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Understanding the Ordinary Course of Business
for the Bankruptcy Preference Laws:
What is the industry standard?
By Bradley D. Blakeley

Your company is paid by a customer according to history of the parties. The customer, however, files bankruptcy and the trustee seeks to recapture payments during the 90 days-the preference suit. If you present the payment history of the parties, do you prevail under the ordinary course of business defense? Perhaps not, reasoned the Fifth Circuit Court of Appeals in In re Gulf City Seafoods, Inc., 2002 WL 1362880 (C.A.5-Miss.).

The Bankruptcy Preference

The Bankruptcy Code vests the debtor (or trustee if one is appointed) with far-reaching powers to avoid payments prior to a bankruptcy filing. The power to avoid preferential transfers is one of the most powerful weapons a trustee has. The Bankruptcy Code defines a preference expansively to include nearly every transfer by an insolvent debtor 90 days prior to bankruptcy.

The purpose of the preference provision is two-fold. First, unsecured creditors are discouraged from racing to the courthouse to dismember a debtor, thereby hastening its slide into bankruptcy. Second, a debtor is deterred from preferring certain creditors by the requirement that a creditor that receives a greater payment than similarly situated unsecured creditors disgorge the payment so that like creditors receive an equal distribution of the debtor's assets.

Not all transfers made within the preference period are avoidable. To protect those transactions which replace value to the bankruptcy estate previously transferred, the Bankruptcy Code carves out seven exceptions or defenses to the trustee's recovery powers. The most commonly asserted exception by vendors is the ordinary course of business defense.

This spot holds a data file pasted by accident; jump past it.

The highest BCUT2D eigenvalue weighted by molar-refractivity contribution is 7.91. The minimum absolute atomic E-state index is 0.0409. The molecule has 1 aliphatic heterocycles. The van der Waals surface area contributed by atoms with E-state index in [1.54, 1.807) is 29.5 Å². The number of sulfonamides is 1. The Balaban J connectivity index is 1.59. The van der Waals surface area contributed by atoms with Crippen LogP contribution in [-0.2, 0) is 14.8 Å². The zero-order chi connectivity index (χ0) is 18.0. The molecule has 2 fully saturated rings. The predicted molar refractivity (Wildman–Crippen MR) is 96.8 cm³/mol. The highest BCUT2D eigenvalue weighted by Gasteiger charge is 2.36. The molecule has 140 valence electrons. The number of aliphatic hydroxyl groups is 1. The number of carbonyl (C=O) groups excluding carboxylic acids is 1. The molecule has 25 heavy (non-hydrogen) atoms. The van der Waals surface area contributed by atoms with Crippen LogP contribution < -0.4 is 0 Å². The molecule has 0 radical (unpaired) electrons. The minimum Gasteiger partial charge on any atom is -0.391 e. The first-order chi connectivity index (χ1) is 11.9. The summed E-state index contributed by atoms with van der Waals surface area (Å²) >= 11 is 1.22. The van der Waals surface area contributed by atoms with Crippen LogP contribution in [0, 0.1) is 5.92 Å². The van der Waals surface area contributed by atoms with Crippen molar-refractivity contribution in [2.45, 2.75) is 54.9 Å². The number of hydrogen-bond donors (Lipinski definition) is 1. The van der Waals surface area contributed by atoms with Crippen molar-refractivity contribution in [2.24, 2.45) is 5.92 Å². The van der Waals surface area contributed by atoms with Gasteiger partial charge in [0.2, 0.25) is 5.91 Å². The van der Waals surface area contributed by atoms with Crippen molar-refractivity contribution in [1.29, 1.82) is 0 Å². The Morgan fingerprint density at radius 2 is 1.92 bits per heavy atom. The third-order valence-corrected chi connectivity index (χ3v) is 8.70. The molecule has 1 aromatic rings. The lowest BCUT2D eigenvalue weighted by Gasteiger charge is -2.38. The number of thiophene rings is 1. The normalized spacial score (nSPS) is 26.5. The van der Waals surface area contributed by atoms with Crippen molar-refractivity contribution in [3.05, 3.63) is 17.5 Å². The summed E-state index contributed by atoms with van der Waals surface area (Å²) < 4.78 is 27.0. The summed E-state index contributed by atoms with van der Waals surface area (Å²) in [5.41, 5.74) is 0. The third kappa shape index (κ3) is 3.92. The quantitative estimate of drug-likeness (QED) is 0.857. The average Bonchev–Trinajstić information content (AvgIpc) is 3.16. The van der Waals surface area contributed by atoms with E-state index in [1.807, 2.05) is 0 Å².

That defense protects payments, in all or part, received by an unsecured creditor within 90 days of the bankruptcy from recovery where the creditor establishes certain elements detailed below. The policy supporting the ordinary course of business defense is two-fold: (1) protect customary transactions, and (2) encourage creditors to continue to extend credit to financially troubled debtors, possibly helping the debtor avoid bankruptcy.

To qualify for the ordinary course of business defense, a creditor must establish that the payment is ordinary as between the parties and that the payment is ordinary in relation to prevailing business standards. The court determines a debtor's ordinariness of payments through comparison with prevailing business standards, which includes common terms used by other trade creditors in the same industry facing similar problems. Thus, only transactions between the parties so unusual as to fall outside the broad range of industry practice should be considered non-ordinary under this preference defense.

To establish the ordinary course of business defense, the vendor must not only establish the payments received from the customer during the preference were ordinary with payments prior to the preference period, the vendor may be required to show that the customer's practices are similar, though not necessarily identical, to others in the industry.

The Gulf City court wrestled with how to define the industry from which to compare the industry standard, but ruled:

[F]or an industry standard to be useful as a rough benchmark, the creditor should provide evidence of credit arrangements of other debtors and creditors in a similar market, preferably both geographic and product.

. . . In this case, [the vendor] might provide evidence, to the extent that it is reasonably available, of credit practices between suppliers to whom [debtor] might reasonably turn for its searfood supply and firms with whom [debtor] competes for consumers, from which a bankruptcy judge can determine whether there is some basis to find that the [vendor-debtor] arrangement is not a virtual stranger in the industry.

The Gulf City court considered a case involving a pizza parlor. Is the appropriate industry sellers of sausages to all businesses, just pizza parlors, or suppliers of all pizza supplies? The court reasoned that a vendor has the burden to show the trade practices between suppliers to whom a debtor might reasonably turn for its product for supply, and firms with whom the debtor competes for customers.

This evidence was missing from a vendor's defense in Gulf City, so the case was reversed and remanded to the bankruptcy court.

Reprinted by permission from The Trade Vendor Quarterly Blakeley & Blakeley LLP Fall 02

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